I was desperate. So desperate, in fact, that I worked up the nerve to ask Mark for advice. That took a lot of nerve. Almost as many nerves as there are in the human nervous system.
For two reasons:
#1: I did not want to listen to him until I starved to death. Because that was how long he would take to give me the advice.
Speaking of which, remind me to look for a motor inside his mouth. There must be something running that makes it go for so long. If only I could unplug that motor…
Anyway, #2 (and more importantly): I had not spoken to my roommate since before what had come to be known as “The Incident.” It was breaking news at Lamone, and basically shoved Mark into the popular kids’ group and me into the Bottom Feeders.
The world as I had known it had essentially done a stand-up backflip. However, it had not landed yet. But I was hoping more than I wanted my pimples to go away that the world would land that backflip. Otherwise, it would be suspended in midair and be kind of awkward to passersby.
These were the useless thoughts on my even more useless brain as I approached my room. I heard the laughter of popular kids along with Mark’s annoying laugh that was higher pitched than the highest note on a flute: My nerves only intensified to the point where not only did I want to be sucked in a hole, I wanted another hole to suck me into a deeper hole, until I reached the center of the Earth:
Luckily for me, the laughter I heard was all imaginary. When I knocked on the door, Mark squeaked “Enter” and I did.
He was alone. And stunned to see me. When his jaw dropped, revealing nasty saliva that stretched from his upper jaw to his lower (my apologies for the gory details, but they are necessary), it was the only time I had ever seen his mouth bigger than when he ranted about random stuff. I narrowed my eyes to search for some motor inside, when he broke the awkward silence.
“What do you want, Lewis?”
“Uh… I came to ask for advice.” The reason he was so surprised to see me was that as soon as he joined the group of popular kids, he told me to stay away from the room until nighttime. So it was the first time since “The Incident” he had seen me in the room other than at bedtime.
“About what?” He spoke aggressively and angrily, as if he had better things to do than to talk to me. The fact that Mark had the ability to do that showed just how much of a rut I was in. And how I needed to get out as badly as a guy who needs to go to the bathroom on a plane and the person on the aisle is fast asleep.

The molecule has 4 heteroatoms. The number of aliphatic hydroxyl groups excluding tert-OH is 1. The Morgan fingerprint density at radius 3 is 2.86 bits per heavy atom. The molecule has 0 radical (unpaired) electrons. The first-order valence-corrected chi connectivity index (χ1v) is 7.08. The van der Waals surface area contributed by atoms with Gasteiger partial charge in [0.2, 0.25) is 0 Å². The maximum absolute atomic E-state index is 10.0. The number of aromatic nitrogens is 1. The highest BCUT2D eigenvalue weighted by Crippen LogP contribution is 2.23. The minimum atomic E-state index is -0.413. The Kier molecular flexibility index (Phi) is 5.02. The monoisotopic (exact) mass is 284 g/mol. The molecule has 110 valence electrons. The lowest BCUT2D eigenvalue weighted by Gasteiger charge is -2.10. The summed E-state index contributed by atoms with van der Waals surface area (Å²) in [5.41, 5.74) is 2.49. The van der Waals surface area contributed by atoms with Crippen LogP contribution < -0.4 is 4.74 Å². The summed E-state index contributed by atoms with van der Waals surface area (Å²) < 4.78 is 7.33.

Believe me, I’ve been there. Done that.
“On how to get over “The Incident.” You know, a clean slate?”
“Well, you can start by apologizing. Now leave.” He pointed out the door with a snobby wave of his hand, and I shuffled out without a clear answer.
It was not until two days later that I realized he had given me an answer. I needed to apologize to Jeffrey. The problem was, it would take guts. Something I had in my body in the same minuscule quantity as intelligence in my brain:
Luckily, I needed no prodding. It was during school. I was on my way to my daily hiding spot when I rammed straight into Jeffrey. It was a head-on collision and hurt.
“Um… sorry,” I stuttered.
“Yeah, you better be, punk.” He did not even use my name as he walked away.
“Wa… Wait!” I stammered, knowing an opportunity had just been handed to me. And to not use it would be shameful.
He stopped walking but did not turn to look at me.
“Look, Jeffrey. I’m sorry. For “The Incident.” And if it is okay with you, I would like us to start over.”
He turned to face me. I shut my eyes in trepidation, fearing there would be anger. Dissent. But instead, I saw surprise. And agreement.
“Yeah. We’ll start over. Apology accepted, Lew.” A grin crossed his face as he addressed my name. “What’s up, little bro?”
And as he walked away, a lesson formed in my brain that I feel the need to share with you.
Life Lesson #21: A small apology can go a long way.